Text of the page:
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The district court did not draft an order but merely adopted the Government's response to the Bank's motion on October 29, 1984. The court therefore ordered that the Bank pay $56,316.98, plus interest pursuant to 26 U.S.C. Sec. 6621. The court did not state whether $78,816.59 was the total amount due or whether interest had continued to accrue. Further, the court did not acknowledge that $65,500 had been paid. 4

II.

A.

The district court held that interest should be calculated under 26 U.S.C. Sec. 6621 pursuant to the revised version of section 1961, 28 U.S.C. Sec. 1961(c)(1) (1982). Section 1961(c)(1) provides, inter alia, that the interest rate for Internal Revenue tax cases shall be established under 26 U.S.C. Sec. 6621. The appellant asserts, and the United States agrees, that the district court erred by relying on this revised version of section 1961 since it was not in effect when the original judgment was entered. Therefore, the issue before this court is whether the district court's order can be upheld despite the erroneous reliance upon section 1961(c)(1) 5--whether section 6621 nonetheless controls the outcome in this case.

26 U.S.C. Sec. 6601(a) provides:

If any amount of tax imposed by this title ... is not paid on or before the last date prescribed for payment, interest on such amount at an annual rate established under section 6621 shall be paid for the period from such last date to the date paid. 6

Section 6621 states that the rate of interest under this section "shall be such adjusted rate as is established by the Secretary...."

The tax liability in this case arose from nonpayment of employment taxes, or taxes "imposed by this title" within the meaning of section 6601(a). 7 It is clear that interest would have accrued on RBS's deficiencies pursuant to section 6621 prior to the judgment, which was undoubtedly included as part of the district court's judgment. However, the question is whether section 6621, prior to the 1982 revisions to section 1961, continued to be applicable once a judgment has been rendered.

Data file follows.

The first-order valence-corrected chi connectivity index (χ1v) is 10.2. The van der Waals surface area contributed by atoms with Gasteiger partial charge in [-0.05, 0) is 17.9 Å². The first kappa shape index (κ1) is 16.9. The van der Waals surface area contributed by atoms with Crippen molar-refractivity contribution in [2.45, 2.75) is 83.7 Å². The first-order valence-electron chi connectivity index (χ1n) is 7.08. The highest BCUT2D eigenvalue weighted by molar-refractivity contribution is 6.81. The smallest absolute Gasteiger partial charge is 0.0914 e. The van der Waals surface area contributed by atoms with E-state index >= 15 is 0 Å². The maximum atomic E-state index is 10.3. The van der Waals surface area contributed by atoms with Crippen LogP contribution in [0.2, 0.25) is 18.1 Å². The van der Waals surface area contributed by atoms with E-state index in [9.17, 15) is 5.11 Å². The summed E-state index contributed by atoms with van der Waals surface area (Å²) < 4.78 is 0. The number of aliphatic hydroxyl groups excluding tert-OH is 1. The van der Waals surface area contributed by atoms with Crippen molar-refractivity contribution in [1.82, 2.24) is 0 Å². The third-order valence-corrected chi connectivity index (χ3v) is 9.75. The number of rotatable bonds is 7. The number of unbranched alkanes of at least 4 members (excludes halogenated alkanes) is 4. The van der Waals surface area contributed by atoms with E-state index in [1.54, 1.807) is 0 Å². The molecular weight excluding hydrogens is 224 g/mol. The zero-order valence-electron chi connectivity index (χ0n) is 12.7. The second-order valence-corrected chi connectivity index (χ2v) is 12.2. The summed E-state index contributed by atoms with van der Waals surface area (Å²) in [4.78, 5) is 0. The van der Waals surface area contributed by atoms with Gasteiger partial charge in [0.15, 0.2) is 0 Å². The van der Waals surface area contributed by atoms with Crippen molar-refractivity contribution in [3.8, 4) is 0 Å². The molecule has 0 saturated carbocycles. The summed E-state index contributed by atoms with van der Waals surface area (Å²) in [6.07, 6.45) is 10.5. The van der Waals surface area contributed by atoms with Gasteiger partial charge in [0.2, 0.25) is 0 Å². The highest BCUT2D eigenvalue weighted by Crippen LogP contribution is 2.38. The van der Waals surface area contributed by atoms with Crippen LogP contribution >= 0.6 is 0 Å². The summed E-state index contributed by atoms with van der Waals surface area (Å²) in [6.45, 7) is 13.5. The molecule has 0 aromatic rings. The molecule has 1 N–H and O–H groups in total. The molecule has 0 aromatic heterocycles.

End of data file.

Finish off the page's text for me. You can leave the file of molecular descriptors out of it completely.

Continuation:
The Bank argues that 28 U.S.C. Sec. 1961 was applicable because that was the only provision that established a rate for post-judgment interest. Section 1961, prior to revision, provided:

Interest shall be allowed on any money judgment in a civil case recovered in district court.... Such interest shall be calculated from the date of the entry of the judgment, at the rate allowed by State law.

Both parties agree that the annual rate of interest under state law is ten percent. Tenn.Code Ann. Sec. 47-14-121. The revised version of section 1961 eliminates the reference to state law for computing post-judgment interest, 28 U.S.C. Sec. 1961(a), and expressly exempts federal tax cases. 28 U.S.C. Sec. 1961(c)(1). The Bank asserts that the section 1961(c)(1) tax case exemption would have been unnecessary if post-judgment interest had always been computed pursuant to 26 U.S.C. Sec. 6621. If the tax assessments had never been reduced to a money judgment, then interest would have

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continued to accrue in accordance with section 6621.

The Government, on the other hand, argues that...